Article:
Made In Canada | Product Excellence | Creative & Innovative
| Competitive Pricing |
Cover All Species | 100% Canadian Owned | Contributes to the Agricultural Industry
Superior customer service, competitive pricing and a history
for inventing horse health & livestock supplies make Dominion Veterinary Laboratories a winner
1950 a chemist by the name Hy Earn made a major contribution
to the agricultural industry by inventing an ointment
that prevented cannibalistic tendencies among chickens
suffering from a protein deficiency. Earn's discovery
was so successful that it led to the creation of the
family owned and operated Dominion Veterinary Laboratories
Today, as a direct result of Hy Earn's
achievements, family, and work ethics, Winnipeg-based
Dominion Veterinary Laboratories Ltd. has a wide spectrum
of products for the livestock industry. More than 100
drug formulas continually contribute to the high standards
of both Canadian and international agricultural industries.
In an industry dominated by global
giants, Dominion Veterinary Laboratories knows you don't
have to be big to be a winner. Faced with the challenge
of entering new markets where established players have
the advantage, Western Canada's largest manufacturer
and distributor of veterinary pharmaceuticals and instruments
has taken quality and innovation to new heights.
"It's important to look overseas
for growth," says Dominion President Sheldon Earn.
"Canada is well known for its cleanliness and as
a good place to manufacture products. We try to focus
on customer relations, deliver products on time and
set very reasonable prices overseas."
Exports now account for more than
60 percent of Dominion's pharmaceutical sales.
"We got into the U.S. market
about five years ago," says Shane Earn, Dominion's
Export Manager and son of Sheldon Earn. "Strangely,
it happened when the U.S. government approached us.
My mother got the sale with the U.S. Food and Drug Administration!"
Shane's brother is also a key part of Dominion, making
it a classic family business.
Export clients tend to be governments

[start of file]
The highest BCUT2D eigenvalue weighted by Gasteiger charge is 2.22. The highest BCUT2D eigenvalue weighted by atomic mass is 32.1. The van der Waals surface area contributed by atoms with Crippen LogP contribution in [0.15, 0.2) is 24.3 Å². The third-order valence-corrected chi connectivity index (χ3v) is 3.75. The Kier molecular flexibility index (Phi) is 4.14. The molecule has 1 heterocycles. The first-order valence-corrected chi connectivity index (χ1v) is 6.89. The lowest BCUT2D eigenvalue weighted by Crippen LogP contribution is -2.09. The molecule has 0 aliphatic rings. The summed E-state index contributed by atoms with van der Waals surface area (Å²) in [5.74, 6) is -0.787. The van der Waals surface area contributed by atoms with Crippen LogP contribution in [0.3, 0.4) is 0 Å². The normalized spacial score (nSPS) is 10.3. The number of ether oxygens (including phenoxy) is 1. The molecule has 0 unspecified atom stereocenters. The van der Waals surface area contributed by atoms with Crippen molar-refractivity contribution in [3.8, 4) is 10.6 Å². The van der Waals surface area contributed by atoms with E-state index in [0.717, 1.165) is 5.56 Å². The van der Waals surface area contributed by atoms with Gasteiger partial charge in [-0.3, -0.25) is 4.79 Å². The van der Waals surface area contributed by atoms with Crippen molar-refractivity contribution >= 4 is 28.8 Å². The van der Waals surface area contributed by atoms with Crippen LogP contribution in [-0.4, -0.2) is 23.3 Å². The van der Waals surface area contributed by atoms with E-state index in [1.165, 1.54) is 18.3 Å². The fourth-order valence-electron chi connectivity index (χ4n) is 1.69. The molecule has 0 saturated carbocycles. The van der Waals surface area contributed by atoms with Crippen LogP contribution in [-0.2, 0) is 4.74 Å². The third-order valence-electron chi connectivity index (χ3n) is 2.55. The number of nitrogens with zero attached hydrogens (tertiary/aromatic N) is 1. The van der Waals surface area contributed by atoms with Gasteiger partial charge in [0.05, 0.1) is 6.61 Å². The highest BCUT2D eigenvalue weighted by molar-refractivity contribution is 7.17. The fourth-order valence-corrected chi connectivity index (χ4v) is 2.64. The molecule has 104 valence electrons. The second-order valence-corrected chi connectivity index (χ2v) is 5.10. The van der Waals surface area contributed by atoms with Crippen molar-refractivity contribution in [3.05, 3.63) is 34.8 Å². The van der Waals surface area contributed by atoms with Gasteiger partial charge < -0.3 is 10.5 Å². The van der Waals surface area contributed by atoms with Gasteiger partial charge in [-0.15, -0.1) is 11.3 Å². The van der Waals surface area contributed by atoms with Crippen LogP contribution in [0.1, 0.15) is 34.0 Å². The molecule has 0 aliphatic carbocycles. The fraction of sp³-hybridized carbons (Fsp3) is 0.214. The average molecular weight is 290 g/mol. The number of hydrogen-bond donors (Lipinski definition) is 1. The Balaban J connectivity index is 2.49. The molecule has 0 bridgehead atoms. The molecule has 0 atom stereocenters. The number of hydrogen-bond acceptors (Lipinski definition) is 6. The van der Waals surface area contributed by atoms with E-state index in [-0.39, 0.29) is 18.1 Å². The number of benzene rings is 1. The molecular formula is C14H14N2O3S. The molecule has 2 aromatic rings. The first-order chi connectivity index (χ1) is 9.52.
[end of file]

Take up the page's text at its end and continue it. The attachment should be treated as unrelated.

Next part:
and larger clinics abroad; they buy cattle supplies and horse supplies directly
or through Dominion's distribution centres in Trinidad,
Dubai, Saudi Arabia, Kuwait, Jordan and Korea.
Dominion spends nearly five percent
of its revenue on research and development, a respectable
amount but obviously tiny compared to the research budgets
of the large drug companies. And it continues to enjoy
success exporting products that Shane's grandfather
(a chemist) developed decades ago. These include the
product for horse health which the U.S. Food and Drug Administration
wanted to buy, and a remedy called "Stop Pick",
the first product to prevent cannibalism in chickens.
Dominion uses personal contacts, hard
work and good timing to make up for its lack of size.
Using his contacts and research on the Internet, Sheldon
Earn persuaded a Finnish company to grant international
rights to a product that multinational companies have
since tried to buy.
"Price and personality are the
two keys to our export success," says Sheldon.
"We make sure we're very competitive and let the
customer know they have someone they can call any time,
even after five years. It's a little like a marriage.
We make them feel loved."
Dominion Veterinary Laboratories received
the Canada Export Award in 1999, which meant recognition
within Canada and abroad.
"It shows that a family-owned
company can make an impact in foreign trade," says
Sheldon. "Exports are a great opportunity for us.
If you notice a new highway paved with opportunity,
you'd be silly not to take the on-ramp and try it out."